Deep-Earth devil wormssA newly identified species of nematode lives miles deep in the tight, hot crevices of the Earth's crust.

Starship Fuel from the Outer System — This is frakking cool.

Federal Adult SchoolsVintagraph with a 1937 retraining poster. I find the orientation of the hemispheric map quite interesting. It's rather unusual for USAnian artwork or cartography.

The Canon of White Supremacy — Ta-Nehisi Coates with a powerful essay on slavery, race and the distortions they bring.

The Mask of Concern Slips from the Anti-Choicers Face — Unlike many conservative positions which seem to be based either on bigotry or wishful thinking, I can actually see and respect a principled opposition to abortion, regardless of how deeply I may disagree with that position. However, most people in the forced pregnancy movement don't strike me as very principled at all, not when judginging them based on their words, deeds and ambitions.

The GOP's dueling delusional campaign adsThe ad accuses Huntsman of (1) worrying about excessive partisanship; (2) wanting to put a price on carbon emissions; (3) describing health care as a "right"; (4) promising to "put people first"; (5) supporting John McCain for president; and (6) drawing political support from Democrats and independents. No, seriously, that's what it says. And in case you are wondering, yes, those points are all meant as derogatory accusations. [...] In a normal universe, being for cooperation, against pollution, for health care, for people, for your party’s presidential nominee, and winning lots of votes would be admirable positives, not critical deficiencies.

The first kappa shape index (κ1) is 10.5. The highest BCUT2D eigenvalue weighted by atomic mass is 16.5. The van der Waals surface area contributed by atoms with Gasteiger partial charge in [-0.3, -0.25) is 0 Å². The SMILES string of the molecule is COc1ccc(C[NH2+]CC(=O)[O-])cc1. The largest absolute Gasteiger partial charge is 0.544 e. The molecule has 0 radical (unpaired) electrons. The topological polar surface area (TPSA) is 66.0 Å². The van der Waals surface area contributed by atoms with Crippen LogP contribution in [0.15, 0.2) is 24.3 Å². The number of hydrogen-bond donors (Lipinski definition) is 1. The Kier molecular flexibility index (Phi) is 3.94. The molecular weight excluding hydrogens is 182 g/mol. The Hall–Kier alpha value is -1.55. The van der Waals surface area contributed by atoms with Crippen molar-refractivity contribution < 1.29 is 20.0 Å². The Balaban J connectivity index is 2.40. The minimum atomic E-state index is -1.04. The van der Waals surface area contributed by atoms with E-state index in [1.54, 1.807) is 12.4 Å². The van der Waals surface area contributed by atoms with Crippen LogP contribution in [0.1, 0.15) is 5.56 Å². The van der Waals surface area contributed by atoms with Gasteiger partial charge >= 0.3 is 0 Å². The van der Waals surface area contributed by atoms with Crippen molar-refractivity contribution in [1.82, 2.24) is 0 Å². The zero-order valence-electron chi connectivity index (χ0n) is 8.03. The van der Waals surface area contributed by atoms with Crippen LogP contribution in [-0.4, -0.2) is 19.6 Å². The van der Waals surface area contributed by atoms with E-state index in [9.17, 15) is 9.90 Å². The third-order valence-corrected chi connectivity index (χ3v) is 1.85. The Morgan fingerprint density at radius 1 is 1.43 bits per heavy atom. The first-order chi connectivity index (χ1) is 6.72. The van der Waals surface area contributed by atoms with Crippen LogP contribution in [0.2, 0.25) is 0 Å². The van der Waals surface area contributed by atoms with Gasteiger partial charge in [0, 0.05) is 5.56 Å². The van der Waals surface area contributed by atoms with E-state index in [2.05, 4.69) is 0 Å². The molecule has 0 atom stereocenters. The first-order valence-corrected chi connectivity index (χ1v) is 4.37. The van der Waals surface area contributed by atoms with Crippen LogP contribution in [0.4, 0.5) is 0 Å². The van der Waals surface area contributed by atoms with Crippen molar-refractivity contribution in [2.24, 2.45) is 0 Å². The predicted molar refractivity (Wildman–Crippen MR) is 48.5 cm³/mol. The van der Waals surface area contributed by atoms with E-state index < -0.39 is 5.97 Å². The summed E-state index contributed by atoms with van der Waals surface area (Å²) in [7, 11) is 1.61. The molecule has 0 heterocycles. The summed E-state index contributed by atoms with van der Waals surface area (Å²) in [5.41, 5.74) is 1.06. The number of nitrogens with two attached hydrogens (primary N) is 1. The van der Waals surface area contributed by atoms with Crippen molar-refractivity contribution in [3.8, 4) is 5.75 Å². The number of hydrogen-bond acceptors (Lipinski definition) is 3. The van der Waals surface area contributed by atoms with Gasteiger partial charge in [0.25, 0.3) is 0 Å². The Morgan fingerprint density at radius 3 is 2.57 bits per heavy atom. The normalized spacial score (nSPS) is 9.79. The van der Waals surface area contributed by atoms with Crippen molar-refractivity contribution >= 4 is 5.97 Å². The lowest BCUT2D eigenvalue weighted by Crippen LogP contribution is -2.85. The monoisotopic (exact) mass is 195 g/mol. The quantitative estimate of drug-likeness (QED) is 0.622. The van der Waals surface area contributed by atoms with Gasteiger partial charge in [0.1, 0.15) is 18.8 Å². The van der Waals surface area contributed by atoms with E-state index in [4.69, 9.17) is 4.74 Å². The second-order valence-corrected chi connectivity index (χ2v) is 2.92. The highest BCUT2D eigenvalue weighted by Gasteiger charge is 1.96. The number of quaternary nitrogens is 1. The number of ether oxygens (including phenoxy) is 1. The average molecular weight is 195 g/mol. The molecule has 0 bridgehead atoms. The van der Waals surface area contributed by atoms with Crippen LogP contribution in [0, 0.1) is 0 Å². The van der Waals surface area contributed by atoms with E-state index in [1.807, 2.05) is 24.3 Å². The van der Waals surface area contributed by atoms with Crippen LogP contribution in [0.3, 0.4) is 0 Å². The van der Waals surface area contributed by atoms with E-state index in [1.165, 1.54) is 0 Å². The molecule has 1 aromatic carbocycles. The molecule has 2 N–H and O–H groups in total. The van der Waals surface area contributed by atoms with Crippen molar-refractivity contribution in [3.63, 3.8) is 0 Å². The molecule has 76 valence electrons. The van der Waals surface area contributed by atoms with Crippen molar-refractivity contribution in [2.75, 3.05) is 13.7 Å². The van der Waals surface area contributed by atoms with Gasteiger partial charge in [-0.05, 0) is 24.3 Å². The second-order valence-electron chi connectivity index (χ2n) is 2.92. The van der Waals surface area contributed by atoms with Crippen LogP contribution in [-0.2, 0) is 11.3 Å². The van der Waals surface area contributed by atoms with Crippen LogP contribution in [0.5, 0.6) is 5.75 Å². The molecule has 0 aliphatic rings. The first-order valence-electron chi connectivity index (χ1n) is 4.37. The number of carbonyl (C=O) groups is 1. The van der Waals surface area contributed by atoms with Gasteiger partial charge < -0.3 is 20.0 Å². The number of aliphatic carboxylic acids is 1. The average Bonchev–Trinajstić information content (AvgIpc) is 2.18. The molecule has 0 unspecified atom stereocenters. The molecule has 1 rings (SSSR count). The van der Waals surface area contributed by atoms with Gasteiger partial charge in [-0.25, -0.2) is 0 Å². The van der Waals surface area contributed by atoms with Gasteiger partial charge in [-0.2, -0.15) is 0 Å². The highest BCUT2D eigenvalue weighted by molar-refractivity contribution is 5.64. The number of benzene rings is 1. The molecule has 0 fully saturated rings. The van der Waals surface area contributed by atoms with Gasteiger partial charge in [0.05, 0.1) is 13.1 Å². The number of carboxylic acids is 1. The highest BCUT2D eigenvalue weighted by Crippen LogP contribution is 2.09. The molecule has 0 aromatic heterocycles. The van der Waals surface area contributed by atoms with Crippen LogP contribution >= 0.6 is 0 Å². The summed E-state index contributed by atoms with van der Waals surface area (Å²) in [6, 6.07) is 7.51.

Huckabee, Bachmann: God's candidates? Not likely — Yep.

?otD: Have you ever tried to mail letters of marque and reprisal?

Writing time yesterday: 1.0 hours (revised non-fiction project, 900 words on a new short fiction project)
Body movement: 30 minute stationary bike ride
Hours slept: 6.75 hours (solid)
Weight: 230.2